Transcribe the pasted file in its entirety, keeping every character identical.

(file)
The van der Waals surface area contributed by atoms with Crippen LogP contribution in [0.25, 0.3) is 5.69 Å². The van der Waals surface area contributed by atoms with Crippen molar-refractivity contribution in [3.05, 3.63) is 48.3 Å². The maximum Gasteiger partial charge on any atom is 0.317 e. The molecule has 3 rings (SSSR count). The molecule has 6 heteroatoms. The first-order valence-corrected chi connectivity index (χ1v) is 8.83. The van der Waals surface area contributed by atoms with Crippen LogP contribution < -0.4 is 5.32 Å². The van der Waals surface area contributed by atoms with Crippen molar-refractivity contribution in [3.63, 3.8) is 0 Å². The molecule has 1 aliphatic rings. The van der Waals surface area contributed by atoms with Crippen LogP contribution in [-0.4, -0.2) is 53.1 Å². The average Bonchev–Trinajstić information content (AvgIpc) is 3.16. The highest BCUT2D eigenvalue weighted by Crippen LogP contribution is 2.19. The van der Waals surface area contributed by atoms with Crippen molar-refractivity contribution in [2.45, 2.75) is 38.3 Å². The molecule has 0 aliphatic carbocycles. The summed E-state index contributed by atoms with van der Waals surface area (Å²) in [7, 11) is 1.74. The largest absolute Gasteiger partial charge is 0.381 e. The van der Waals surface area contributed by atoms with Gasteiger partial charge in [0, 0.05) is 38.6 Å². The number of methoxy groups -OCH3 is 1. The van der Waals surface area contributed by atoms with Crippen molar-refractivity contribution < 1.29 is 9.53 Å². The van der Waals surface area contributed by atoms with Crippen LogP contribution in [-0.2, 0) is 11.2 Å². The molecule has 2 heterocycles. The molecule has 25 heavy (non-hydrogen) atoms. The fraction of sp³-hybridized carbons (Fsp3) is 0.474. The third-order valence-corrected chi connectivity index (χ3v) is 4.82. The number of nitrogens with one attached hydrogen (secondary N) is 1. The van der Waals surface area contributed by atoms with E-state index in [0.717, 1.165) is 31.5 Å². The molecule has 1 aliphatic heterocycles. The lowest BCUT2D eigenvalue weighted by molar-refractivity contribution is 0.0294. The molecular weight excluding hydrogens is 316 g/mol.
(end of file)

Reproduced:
The van der Waals surface area contributed by atoms with Crippen LogP contribution in [0.25, 0.3) is 5.69 Å². The van der Waals surface area contributed by atoms with Crippen molar-refractivity contribution in [3.05, 3.63) is 48.3 Å². The maximum Gasteiger partial charge on any atom is 0.317 e. The molecule has 3 rings (SSSR count). The molecule has 6 heteroatoms. The first-order valence-corrected chi connectivity index (χ1v) is 8.83. The van der Waals surface area contributed by atoms with Crippen LogP contribution < -0.4 is 5.32 Å². The van der Waals surface area contributed by atoms with Crippen molar-refractivity contribution in [3.63, 3.8) is 0 Å². The molecule has 1 aliphatic rings. The van der Waals surface area contributed by atoms with Crippen LogP contribution in [-0.4, -0.2) is 53.1 Å². The average Bonchev–Trinajstić information content (AvgIpc) is 3.16. The highest BCUT2D eigenvalue weighted by Crippen LogP contribution is 2.19. The van der Waals surface area contributed by atoms with Crippen molar-refractivity contribution in [2.45, 2.75) is 38.3 Å². The molecule has 0 aliphatic carbocycles. The summed E-state index contributed by atoms with van der Waals surface area (Å²) in [7, 11) is 1.74. The largest absolute Gasteiger partial charge is 0.381 e. The van der Waals surface area contributed by atoms with Gasteiger partial charge in [0, 0.05) is 38.6 Å². The number of methoxy groups -OCH3 is 1. The van der Waals surface area contributed by atoms with Crippen molar-refractivity contribution < 1.29 is 9.53 Å². The van der Waals surface area contributed by atoms with Crippen LogP contribution in [-0.2, 0) is 11.2 Å². The molecule has 2 heterocycles. The molecule has 25 heavy (non-hydrogen) atoms. The fraction of sp³-hybridized carbons (Fsp3) is 0.474. The third-order valence-corrected chi connectivity index (χ3v) is 4.82. The number of nitrogens with one attached hydrogen (secondary N) is 1. The van der Waals surface area contributed by atoms with E-state index in [0.717, 1.165) is 31.5 Å². The molecule has 1 aliphatic heterocycles. The lowest BCUT2D eigenvalue weighted by molar-refractivity contribution is 0.0294. The molecular weight excluding hydrogens is 316 g/mol.